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Until then, the computer does just what its program tells it to do, neither more nor less, and the program is what you told the computer to do, neither more nor less. So when the computer is rigid, controlling, or abusive, it reflects back on you. Today we will look at how to make the computer more polite, more willing to let the (human) user be in control. It's the difference between linear programming (Unix) and event-(human)-driven (original Mac) software. Most of that is appearance, because of course the computer still only can do what the programmer told it to do, but did the programmer tell it to demand "My way or the highway!" or did the programmer allow the human user to decide what to do next?
When you use a word processing or painting program, who decides what to do next, you or the computer? You do! You choose a tool, you decide where on the canvas or in the document to apply it, you decide what words to type or what color to add it, you the human. These programs were invented for the (original) Mac. The idea of a "human interface" didn't exist before 1984 (perhaps you saw the original Mac SuperBowl commercial).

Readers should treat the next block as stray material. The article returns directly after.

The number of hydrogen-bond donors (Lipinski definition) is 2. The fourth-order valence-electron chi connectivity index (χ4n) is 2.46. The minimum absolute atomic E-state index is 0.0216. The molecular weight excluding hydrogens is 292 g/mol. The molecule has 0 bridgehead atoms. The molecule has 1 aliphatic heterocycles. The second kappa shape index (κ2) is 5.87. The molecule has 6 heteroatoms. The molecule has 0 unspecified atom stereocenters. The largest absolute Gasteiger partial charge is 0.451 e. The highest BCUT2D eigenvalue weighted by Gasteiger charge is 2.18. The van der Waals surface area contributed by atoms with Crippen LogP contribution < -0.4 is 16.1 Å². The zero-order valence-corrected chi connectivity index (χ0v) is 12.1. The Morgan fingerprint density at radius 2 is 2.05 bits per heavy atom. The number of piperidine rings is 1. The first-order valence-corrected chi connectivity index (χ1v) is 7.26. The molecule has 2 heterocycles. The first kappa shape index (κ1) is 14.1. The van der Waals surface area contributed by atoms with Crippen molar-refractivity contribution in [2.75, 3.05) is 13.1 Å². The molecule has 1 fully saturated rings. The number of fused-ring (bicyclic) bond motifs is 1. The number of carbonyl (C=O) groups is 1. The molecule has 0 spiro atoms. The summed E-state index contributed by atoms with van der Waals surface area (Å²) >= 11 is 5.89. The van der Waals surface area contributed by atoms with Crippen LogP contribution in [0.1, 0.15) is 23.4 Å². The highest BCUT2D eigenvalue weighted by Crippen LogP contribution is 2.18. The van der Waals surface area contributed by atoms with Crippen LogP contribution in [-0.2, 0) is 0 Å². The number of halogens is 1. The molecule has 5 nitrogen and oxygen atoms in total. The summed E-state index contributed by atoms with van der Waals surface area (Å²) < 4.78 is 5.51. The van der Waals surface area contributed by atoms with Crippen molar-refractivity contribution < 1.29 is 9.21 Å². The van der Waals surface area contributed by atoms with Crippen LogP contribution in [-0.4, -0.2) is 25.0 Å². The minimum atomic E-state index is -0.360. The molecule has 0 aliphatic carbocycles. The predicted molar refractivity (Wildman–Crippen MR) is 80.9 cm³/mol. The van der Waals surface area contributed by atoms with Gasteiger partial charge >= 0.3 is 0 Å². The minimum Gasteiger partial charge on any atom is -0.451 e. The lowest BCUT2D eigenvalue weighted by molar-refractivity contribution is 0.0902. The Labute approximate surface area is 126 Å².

Now, as a programmer, you have the same freedom, but at a second-order level: you get to write a program that lets the human be human. Or you can push people down to the level of the machine, allowed to do only what they are told. Superstar programmers lift everybody up.
Do you remember the first of the Six (or Five) Principles?
Sequence, doing things in order. With events we take that to a new level,
where the human (real world) supplies the order. Your program responds
to events and does what that event calls for.
I was going to except the Calculator because it has a single while-loop around the whole program, the theory being that you replace the while-loop with event handling. It works for the calculator, but not generally. In fact it wouldn't work for the calculator either, except that you only have two inputs, and they are very different in nature (1-letter command vs a bunch of digits for a number). You still need to add extra code to cope with deviations from the required sequence, operator before number, and how do you know the number is done? That's why an ordinary calculator has an Equal key; you didn't need it in our text version of the calculator, because BlueJ (and the Kitchen computer before that, both) required an Enter key which served a double purpose.
The calculator is still pretty easy, so you can learn the GameEngine doing that.
Or you can make Pong your first GameEngine program (there are fewer
widgets, but more things to do with them). The Pong discussion is built
into the GameMaker documentation, so just
go from there. You can use the Back button on your browser to resume
here where you left off.
Other games that you already have working, which you can try your hand at making them event-driven -- plus they look much better in the GameEngine than with ASCII graphics:
Rock-Paper-Scissors with animation
Seaman with better graphics
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Revised: 2021 August 28